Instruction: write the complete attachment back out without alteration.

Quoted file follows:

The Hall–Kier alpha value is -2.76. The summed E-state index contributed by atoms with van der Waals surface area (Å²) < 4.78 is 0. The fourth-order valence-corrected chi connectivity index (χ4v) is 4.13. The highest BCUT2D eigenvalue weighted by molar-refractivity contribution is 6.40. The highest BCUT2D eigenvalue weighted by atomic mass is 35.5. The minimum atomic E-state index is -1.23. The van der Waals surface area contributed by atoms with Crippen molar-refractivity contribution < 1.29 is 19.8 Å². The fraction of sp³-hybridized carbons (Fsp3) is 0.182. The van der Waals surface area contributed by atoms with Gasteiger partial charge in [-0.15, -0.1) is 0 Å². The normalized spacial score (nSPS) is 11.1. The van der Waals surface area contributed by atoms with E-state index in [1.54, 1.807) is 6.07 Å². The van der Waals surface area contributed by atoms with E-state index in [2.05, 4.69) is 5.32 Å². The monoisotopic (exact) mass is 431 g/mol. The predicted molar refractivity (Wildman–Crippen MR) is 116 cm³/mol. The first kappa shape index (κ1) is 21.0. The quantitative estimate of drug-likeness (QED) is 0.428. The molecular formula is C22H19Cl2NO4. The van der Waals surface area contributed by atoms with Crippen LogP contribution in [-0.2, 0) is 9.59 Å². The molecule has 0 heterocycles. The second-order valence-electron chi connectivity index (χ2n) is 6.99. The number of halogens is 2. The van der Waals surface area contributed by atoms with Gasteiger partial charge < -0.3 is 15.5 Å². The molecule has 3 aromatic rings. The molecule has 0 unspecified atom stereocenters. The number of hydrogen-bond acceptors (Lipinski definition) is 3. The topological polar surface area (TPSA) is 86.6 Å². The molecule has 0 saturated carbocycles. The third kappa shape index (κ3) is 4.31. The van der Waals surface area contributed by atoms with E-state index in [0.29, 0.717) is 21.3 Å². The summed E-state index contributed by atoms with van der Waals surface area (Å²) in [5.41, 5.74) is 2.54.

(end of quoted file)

The Hall–Kier alpha value is -2.76. The summed E-state index contributed by atoms with van der Waals surface area (Å²) < 4.78 is 0. The fourth-order valence-corrected chi connectivity index (χ4v) is 4.13. The highest BCUT2D eigenvalue weighted by molar-refractivity contribution is 6.40. The highest BCUT2D eigenvalue weighted by atomic mass is 35.5. The minimum atomic E-state index is -1.23. The van der Waals surface area contributed by atoms with Crippen molar-refractivity contribution < 1.29 is 19.8 Å². The fraction of sp³-hybridized carbons (Fsp3) is 0.182. The van der Waals surface area contributed by atoms with Gasteiger partial charge in [-0.15, -0.1) is 0 Å². The normalized spacial score (nSPS) is 11.1. The van der Waals surface area contributed by atoms with E-state index in [1.54, 1.807) is 6.07 Å². The van der Waals surface area contributed by atoms with E-state index in [2.05, 4.69) is 5.32 Å². The monoisotopic (exact) mass is 431 g/mol. The predicted molar refractivity (Wildman–Crippen MR) is 116 cm³/mol. The first kappa shape index (κ1) is 21.0. The quantitative estimate of drug-likeness (QED) is 0.428. The molecular formula is C22H19Cl2NO4. The van der Waals surface area contributed by atoms with Crippen LogP contribution in [-0.2, 0) is 9.59 Å². The molecule has 0 heterocycles. The second-order valence-electron chi connectivity index (χ2n) is 6.99. The number of halogens is 2. The van der Waals surface area contributed by atoms with Gasteiger partial charge < -0.3 is 15.5 Å². The molecule has 3 aromatic rings. The molecule has 0 unspecified atom stereocenters. The number of hydrogen-bond acceptors (Lipinski definition) is 3. The topological polar surface area (TPSA) is 86.6 Å². The molecule has 0 saturated carbocycles. The third kappa shape index (κ3) is 4.31. The van der Waals surface area contributed by atoms with E-state index in [0.29, 0.717) is 21.3 Å². The summed E-state index contributed by atoms with van der Waals surface area (Å²) in [5.41, 5.74) is 2.54.